chalk outline & V-tool work begun

The pattern I chose is from the Devon, England group of joinery, also seen in Ipswich Massachusetts, c. 1660s-1700. I have gone over carving this stuff a number of times here on the blog and in print for Popular Woodworking Magazine (June 2009). One thing about this design is there is very little background to remove. Lots of detail, but lots of leeway too…here it is in oak.

in oak


All I had to do was translate oak-ish techniques so they would succeed in walnut. By now I had enough of an idea how to get that done. The V-tool work proceeded as usual. Maybe a little less oomph with the mallet, but otherwise just cut most of the outlines with the V-tool.

I used hand pressure to incise some of the detail shapes, where in oak I would just strike them once with emphasis to cut the shape. To achieve this, the movement comes from the lower body, rising up on my feet, & coming down with my weight.

hand pressure

Then I snuck up on them removing wood just outside where I relieved things with either the V-tool or hand-pressure & gouges.

removing background

Once I had carefully cut down all the limits of the background, then I took out the waste areas. I did all this work with hand pressure, where I would mostly do it with the mallet in oak. Some of this stuff is covered in detail in the DVD I did last fall with Lie-Nielsen; for instance, the position of my hands on the tools, and bracing the forearms against the torso for stability. Beginners often miss the idea of how to hold the tool, and where the cuts come from in your body…I learned a lot of that stuff when I was a repeat student at Country Workshops many years ago. It has stayed with me throughout my woodworking career, and that’s why I stress it in any instruction I do.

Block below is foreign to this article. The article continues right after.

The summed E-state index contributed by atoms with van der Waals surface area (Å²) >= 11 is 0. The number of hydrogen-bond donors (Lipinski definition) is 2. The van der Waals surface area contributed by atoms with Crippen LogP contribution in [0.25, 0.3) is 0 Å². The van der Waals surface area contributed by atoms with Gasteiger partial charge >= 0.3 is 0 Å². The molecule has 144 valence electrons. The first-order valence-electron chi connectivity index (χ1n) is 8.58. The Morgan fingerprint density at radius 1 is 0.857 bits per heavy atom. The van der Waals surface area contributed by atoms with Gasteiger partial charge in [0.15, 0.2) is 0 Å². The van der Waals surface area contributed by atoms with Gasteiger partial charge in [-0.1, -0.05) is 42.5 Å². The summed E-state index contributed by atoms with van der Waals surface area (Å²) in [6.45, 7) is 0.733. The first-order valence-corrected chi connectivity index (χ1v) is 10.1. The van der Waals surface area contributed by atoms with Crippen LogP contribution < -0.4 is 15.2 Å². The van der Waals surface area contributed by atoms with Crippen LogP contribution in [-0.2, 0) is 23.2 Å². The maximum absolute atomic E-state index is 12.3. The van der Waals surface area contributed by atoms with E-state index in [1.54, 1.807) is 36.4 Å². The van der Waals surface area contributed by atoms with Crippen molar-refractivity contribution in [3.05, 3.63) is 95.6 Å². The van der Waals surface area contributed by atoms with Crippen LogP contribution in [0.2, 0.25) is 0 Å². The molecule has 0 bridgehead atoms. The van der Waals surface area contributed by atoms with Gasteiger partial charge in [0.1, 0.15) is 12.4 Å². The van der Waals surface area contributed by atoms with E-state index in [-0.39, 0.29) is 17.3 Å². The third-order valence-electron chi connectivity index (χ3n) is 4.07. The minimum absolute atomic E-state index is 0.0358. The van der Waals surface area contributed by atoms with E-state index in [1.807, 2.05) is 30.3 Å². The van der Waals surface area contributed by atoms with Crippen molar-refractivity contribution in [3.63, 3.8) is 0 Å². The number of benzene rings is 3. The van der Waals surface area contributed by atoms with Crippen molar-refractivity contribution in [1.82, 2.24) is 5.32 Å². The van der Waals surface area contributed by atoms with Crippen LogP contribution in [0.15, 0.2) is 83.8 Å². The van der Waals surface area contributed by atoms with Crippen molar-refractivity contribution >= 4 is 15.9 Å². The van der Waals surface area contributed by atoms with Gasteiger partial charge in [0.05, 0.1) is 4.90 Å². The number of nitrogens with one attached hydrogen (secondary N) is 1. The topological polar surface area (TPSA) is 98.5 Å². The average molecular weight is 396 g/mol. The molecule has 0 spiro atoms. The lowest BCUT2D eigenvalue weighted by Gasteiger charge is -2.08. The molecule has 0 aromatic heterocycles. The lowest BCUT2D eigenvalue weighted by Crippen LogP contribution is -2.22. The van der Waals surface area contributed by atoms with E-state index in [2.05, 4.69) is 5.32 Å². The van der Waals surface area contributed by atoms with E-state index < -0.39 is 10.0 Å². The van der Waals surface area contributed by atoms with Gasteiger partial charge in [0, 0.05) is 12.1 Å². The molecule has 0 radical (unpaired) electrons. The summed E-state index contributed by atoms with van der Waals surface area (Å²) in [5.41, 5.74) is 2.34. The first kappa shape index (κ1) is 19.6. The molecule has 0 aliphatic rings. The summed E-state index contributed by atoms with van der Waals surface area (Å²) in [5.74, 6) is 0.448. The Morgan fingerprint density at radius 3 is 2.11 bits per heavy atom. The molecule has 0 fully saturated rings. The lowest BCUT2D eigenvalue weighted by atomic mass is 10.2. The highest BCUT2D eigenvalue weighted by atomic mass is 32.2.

Then some shaping, beveling etc to finish out the pattern.

shaping with bevel up

Some punchwork on the background and accents on the panel itself completed the carving. Then it was time to cut the panel, and bevel its back edges to fit the grooves in the frame. I would use a hatchet on oak for the gross removal of stock, but again, chickened out in walnut. It does plane quite nicely, so this was easy work. I just held the panel in a wooden bench hook to plane the bevels.

bevelling back of panel

Then test-fit. Next time some arms, finials, and seat. And carve the faces of the stiles. And make the rear stretcher. Oh, I thought I was almost done.

test fit



starting to look like something

For more on this type of carving, I’ll be out & about a few times teaching carving & demonstrating in 2011.  Some details are already available, others to come. I’ll do a carved box workshop at Country Workshops in June

I’ll also be at the Northeastern Woodworkers Association Showcase in Saratoga Springs this March 26 & 27.

In October I’ll be at Woodworking in America, not sure they have their details up yet….

Roy Underhill’s place in July, for making  a joined stool.

I hope to do some Lie-Nielsen events, just haven’t figured out where/when yet. The video is previewed here

and their site is here